The essence of Christ is no different from the essence of any spirit child of Elohim, whether of men or of Satan and his demons. Every person on earth has the same nature and essence as Jesus Christ, and He as they. Although Christ performed better than others in preexistence, He is nevertheless of one nature with all people. Thus, Mormons universally refer to Him as their “elder brother.” Jesus Christ is not unique in essence but only in achievement and mission.

Thus His divinity is not unique, for every exalted person will attain a similar Godhood. Neither is His incarnation unique, for all persons are incarnated spirit beings—in preexistence, the offspring of the sexual union of the gods, who then take tabernacles of flesh. Indeed, Christ was only unique in His physical birth; that is, rather than having a merely human father like the rest of us, His mother had physical sex with the God Elohim.

Christ is also not unique as creator of this earth, because Mormonism teaches that Adam, Joseph Smith and others helped Him to create it. Christ “was aided… by ‘many of the noble and great’ spirit children of the Father… Adam… Noah… Joseph Smith….”[4]

Mormonism teaches that Christ is Satan’s brother

In Mormon theology, Jesus Christ is the spirit brother of Satan. Since Satan (and his demons) were also preexistent spirit creations of Elohim and his celestial wife, Satan is therefore Christ’s brother as well. In fact, the devil and all demons are the spirit brothers of everyone on earth. In other words, Christ, the devil and all of us are brothers. Jess L. Christensen, director of the LDS Institute of Religion at Utah State University in Logan, Utah, writes in A Sure Foundation, “But both the scriptures and the prophets affirm that Jesus Christ and Lucifer are indeed offspring of our Heaven Father and, therefore, spirit brothers…. Jesus was Lucifer’s older brother.”[5] Another Mormon writer concludes, “As for the devil and his fellow spirits, they are brothers to man and also to Jesus and sons and daughters to God in the same sense that we are.”[6]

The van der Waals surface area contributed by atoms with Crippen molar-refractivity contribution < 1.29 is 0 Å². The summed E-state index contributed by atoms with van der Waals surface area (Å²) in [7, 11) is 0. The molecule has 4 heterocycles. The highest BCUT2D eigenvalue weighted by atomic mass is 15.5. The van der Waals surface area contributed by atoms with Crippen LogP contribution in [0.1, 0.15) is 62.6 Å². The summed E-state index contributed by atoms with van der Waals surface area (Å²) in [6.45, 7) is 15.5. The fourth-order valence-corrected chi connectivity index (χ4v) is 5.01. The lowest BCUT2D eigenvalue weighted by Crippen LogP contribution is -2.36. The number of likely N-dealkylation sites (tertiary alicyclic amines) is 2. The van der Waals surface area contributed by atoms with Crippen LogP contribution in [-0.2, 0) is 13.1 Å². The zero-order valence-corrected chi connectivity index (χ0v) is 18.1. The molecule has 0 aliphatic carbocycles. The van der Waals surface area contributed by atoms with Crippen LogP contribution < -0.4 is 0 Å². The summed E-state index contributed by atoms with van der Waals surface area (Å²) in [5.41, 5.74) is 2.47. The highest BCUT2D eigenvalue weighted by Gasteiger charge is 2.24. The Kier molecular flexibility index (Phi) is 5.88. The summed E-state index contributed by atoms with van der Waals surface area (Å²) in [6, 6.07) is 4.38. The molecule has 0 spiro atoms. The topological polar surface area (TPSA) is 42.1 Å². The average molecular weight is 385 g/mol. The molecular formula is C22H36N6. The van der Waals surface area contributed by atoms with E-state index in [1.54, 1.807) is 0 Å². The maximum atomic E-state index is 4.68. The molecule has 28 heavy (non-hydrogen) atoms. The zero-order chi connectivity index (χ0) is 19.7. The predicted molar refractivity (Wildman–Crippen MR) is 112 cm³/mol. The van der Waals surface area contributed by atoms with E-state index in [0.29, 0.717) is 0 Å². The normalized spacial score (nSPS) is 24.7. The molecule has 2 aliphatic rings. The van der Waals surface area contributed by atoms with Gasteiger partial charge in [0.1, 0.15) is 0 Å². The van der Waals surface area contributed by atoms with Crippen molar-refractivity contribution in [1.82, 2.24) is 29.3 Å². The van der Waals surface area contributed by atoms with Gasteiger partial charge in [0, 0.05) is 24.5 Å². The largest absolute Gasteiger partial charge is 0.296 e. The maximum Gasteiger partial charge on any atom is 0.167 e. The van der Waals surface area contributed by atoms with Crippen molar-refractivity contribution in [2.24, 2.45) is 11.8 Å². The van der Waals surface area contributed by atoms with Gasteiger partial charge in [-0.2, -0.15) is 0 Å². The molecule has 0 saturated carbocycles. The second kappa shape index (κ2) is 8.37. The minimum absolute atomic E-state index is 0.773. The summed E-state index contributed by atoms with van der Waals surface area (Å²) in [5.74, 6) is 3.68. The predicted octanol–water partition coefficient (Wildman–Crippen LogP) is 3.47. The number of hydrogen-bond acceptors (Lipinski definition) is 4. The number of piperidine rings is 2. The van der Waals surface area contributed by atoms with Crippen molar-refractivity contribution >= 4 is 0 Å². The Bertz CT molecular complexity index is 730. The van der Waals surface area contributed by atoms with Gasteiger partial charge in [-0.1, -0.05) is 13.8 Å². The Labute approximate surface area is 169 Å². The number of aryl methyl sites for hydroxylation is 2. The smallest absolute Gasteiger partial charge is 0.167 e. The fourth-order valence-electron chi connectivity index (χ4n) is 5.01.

In light of the above, and many more doctrines, we must be careful not to accept Mormon claims concerning belief in Christ’s uniqueness or deity. Mormons may claim to exalt Jesus, for, as McConkie says, “He shall reign to all eternity as King of Kings and Lord of Lords, and God of Gods.”[7] But what is often not understood is that literally millions of other people will likewise reign, for as Brigham Young emphasized, all men are “the king of kings and lord of lords in embryo.”[8]

Mormonism denies the virgin birth

In his controversial Adam-God discourse of April 9, 1852, Brigham Young taught that the body of Jesus Christ was the product of sexual intercourse between God (Adam) and Mary, who then subsequently married Joseph. But since God (Adam) was also the literal, physical Father of Mary (Mary being his literal spirit offspring through celestial intercourse), this amounts to an incestuous and adulterous relationship, for at the same time she was betrothed in marriage to Joseph. Thus Mary had sexual relations with both her Father in heaven (God Himself) and her spirit brother, Joseph. One apparent effect of this teaching, at least in the minds of some, was to give divine sanction to “spiritual” adultery and even incest, and thus to render the incidents of incestuous polygamy and adultery in Mormon history more acceptable. “After all,” they could have reasoned, “God Himself engaged in such practices.” (See our Behind the Mask of Mor­monism, ch. 29.)